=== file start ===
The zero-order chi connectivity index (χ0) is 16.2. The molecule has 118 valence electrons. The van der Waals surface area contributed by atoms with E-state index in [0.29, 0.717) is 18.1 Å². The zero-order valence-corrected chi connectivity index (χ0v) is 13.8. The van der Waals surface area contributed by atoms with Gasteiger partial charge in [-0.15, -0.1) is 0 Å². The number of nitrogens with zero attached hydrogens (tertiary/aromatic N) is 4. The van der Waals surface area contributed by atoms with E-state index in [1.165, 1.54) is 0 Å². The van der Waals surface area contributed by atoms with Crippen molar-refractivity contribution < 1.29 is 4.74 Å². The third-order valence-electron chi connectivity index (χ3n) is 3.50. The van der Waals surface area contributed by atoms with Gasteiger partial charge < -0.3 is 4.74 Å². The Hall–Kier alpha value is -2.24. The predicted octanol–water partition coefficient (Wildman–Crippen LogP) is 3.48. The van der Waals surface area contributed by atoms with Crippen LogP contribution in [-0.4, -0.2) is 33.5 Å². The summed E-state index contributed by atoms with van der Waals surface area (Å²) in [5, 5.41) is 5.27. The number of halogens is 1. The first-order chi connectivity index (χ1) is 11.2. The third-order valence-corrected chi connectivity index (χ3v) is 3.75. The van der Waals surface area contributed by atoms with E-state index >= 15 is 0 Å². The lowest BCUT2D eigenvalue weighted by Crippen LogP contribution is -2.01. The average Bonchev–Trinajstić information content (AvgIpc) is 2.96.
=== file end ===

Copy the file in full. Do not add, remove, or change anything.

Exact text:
The zero-order chi connectivity index (χ0) is 16.2. The molecule has 118 valence electrons. The van der Waals surface area contributed by atoms with E-state index in [0.29, 0.717) is 18.1 Å². The zero-order valence-corrected chi connectivity index (χ0v) is 13.8. The van der Waals surface area contributed by atoms with Gasteiger partial charge in [-0.15, -0.1) is 0 Å². The number of nitrogens with zero attached hydrogens (tertiary/aromatic N) is 4. The van der Waals surface area contributed by atoms with E-state index in [1.165, 1.54) is 0 Å². The van der Waals surface area contributed by atoms with Crippen molar-refractivity contribution < 1.29 is 4.74 Å². The third-order valence-electron chi connectivity index (χ3n) is 3.50. The van der Waals surface area contributed by atoms with Gasteiger partial charge < -0.3 is 4.74 Å². The Hall–Kier alpha value is -2.24. The predicted octanol–water partition coefficient (Wildman–Crippen LogP) is 3.48. The van der Waals surface area contributed by atoms with Crippen LogP contribution in [-0.4, -0.2) is 33.5 Å². The summed E-state index contributed by atoms with van der Waals surface area (Å²) in [5, 5.41) is 5.27. The number of halogens is 1. The first-order chi connectivity index (χ1) is 11.2. The third-order valence-corrected chi connectivity index (χ3v) is 3.75. The van der Waals surface area contributed by atoms with E-state index >= 15 is 0 Å². The lowest BCUT2D eigenvalue weighted by Crippen LogP contribution is -2.01. The average Bonchev–Trinajstić information content (AvgIpc) is 2.96.